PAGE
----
Thomas Houseago ‘Masks (Pentagon)’
For six weeks this spring, Thomas Houseago’s new commission Masks (Pentagon), featuring five large sculptural masks forming a pentagonal space that visitors may enter, will be on view in Rockefeller Plaza. From within, the mask’s eyes will create windows that frame views of the landscape and skyscrapers of Midtown Manhattan. Thomas Houseago: Masks (Pentagon) will be free to the public and on view April 28 through June 12, 2015 at Rockefeller Center between 49th and 50th Streets. The exhibition is organized by Public Art Fund and Tishman Speyer.
Designed specifically for this plaza, Masks (Pentagon) consists of five masks ranging in height from about 14 ½ to 16 ½ feet, each of which reflects a different approach to the stylized representation of the human face, from clearly recognizable to highly abstracted. Standing vertically with their edges connected at key points, the monumental elements bring Houseago’s striking sculptural language into a dialogue with public space and architectural scale. As each colossal face looks out toward the surrounding cityscape, the spaces between them become “doorways” that give access to an interior “room.”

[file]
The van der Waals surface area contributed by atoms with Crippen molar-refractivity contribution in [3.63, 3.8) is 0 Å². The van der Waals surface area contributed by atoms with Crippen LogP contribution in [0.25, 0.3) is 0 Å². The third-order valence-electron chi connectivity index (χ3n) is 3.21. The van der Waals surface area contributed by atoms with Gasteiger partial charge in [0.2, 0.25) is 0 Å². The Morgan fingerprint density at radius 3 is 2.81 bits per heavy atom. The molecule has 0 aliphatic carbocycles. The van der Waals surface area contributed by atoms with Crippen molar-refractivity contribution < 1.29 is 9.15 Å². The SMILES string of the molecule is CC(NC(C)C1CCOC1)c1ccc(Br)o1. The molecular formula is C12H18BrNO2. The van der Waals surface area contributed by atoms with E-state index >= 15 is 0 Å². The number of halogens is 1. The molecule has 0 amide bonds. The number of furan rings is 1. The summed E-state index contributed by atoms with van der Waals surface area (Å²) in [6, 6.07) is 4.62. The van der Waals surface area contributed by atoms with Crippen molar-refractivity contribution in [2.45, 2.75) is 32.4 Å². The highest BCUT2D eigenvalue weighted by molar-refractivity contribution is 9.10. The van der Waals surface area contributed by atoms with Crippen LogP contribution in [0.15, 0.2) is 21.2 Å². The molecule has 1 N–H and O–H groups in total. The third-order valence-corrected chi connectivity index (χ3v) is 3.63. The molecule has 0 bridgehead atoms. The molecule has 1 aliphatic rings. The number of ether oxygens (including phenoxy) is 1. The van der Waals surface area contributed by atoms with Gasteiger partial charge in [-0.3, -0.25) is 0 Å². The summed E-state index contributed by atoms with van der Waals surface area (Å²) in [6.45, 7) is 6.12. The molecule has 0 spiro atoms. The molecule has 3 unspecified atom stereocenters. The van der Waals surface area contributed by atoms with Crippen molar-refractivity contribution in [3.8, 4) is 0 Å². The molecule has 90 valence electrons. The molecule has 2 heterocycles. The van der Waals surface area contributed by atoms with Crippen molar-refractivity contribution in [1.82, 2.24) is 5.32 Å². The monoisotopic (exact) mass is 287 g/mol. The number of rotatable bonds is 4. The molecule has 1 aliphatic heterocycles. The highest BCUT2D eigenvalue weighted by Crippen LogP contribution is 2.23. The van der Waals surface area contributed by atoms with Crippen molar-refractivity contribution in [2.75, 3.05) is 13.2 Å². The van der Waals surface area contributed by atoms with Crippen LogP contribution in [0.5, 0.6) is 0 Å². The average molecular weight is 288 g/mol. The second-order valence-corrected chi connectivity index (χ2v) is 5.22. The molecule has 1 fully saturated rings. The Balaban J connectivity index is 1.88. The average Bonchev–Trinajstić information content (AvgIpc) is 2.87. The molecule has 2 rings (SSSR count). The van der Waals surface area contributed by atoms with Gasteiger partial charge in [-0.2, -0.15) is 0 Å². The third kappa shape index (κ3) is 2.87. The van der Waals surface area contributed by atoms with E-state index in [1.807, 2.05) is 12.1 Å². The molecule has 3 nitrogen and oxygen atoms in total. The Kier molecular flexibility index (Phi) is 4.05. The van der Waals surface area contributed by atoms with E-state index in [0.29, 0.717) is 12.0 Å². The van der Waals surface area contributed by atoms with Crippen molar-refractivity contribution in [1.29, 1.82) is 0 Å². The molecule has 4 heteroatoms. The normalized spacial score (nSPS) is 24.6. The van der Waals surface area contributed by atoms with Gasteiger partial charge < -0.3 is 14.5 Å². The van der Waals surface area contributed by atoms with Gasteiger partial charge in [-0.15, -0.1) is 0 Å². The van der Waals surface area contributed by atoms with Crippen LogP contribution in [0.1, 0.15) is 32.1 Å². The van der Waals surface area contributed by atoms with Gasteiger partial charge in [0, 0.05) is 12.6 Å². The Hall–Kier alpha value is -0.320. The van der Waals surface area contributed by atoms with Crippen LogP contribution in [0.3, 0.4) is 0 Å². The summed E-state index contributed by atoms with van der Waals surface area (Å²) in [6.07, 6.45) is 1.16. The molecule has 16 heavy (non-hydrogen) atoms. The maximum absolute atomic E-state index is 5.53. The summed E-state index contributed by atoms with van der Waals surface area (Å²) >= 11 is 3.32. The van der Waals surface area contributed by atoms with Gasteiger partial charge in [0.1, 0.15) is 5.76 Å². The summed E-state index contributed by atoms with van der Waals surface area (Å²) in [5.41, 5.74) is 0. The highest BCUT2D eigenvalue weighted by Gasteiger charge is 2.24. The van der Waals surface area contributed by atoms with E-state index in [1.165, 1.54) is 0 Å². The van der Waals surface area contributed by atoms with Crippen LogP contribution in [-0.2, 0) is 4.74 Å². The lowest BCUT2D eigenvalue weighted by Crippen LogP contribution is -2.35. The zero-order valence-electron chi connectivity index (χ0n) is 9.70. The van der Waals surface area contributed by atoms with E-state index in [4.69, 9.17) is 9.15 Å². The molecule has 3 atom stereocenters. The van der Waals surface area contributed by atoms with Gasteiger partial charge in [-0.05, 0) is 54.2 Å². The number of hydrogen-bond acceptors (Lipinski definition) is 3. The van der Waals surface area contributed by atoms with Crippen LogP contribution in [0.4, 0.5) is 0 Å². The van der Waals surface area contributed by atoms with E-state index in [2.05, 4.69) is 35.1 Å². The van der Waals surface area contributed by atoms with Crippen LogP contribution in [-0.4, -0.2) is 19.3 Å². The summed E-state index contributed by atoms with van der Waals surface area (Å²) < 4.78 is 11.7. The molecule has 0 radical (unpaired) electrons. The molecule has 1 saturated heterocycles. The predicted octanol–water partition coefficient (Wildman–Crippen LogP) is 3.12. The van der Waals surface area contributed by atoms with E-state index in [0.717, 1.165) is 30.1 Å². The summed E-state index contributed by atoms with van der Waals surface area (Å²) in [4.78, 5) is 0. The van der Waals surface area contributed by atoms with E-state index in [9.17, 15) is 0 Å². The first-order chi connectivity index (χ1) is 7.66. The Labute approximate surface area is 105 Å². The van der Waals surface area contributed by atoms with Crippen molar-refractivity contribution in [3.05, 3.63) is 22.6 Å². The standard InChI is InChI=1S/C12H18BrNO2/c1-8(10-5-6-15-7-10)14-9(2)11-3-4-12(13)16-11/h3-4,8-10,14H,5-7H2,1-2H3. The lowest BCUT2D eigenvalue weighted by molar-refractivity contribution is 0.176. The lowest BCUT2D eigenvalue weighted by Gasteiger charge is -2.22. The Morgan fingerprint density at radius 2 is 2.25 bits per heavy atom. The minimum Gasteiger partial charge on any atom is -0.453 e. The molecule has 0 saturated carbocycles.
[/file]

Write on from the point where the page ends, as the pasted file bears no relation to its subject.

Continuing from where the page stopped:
The five masks, which were cast from clay in industrial-strength synthetic plaster, stand on a stepped base made from massive beams of unfinished redwood. The back of each element of the sculpture reveals the artist’s method of construction – a grid-like armature of rebar inlaid with hemp and plaster. The resulting five-sided form evokes an archaic temple, the ritual function of which has been lost in time.
Houseago creates monumental, often figurative sculptures that combine classical and modernist references and techniques. With a handmade sensibility, he utilizes materials from carved wood, clay, plaster, and bronze to steel rods, concrete, and burlap to create works that intentionally reveal traces of their making. In Masks (Pentagon), planar surfaces like the cheeks or forehead of a face adjoin articulated features like eyebrows or a nose, creating an interplay between flat and three-dimensional elements. The artist’s hand—as well as the footprints of his young daughter—is visible in many of the cast surfaces, while the roughhewn reverse of each face bears metal elements that form connections between the masks. Evoking a visceral response, these abstracted yet iconic faces convey both an elemental sense of power and an open vulnerability.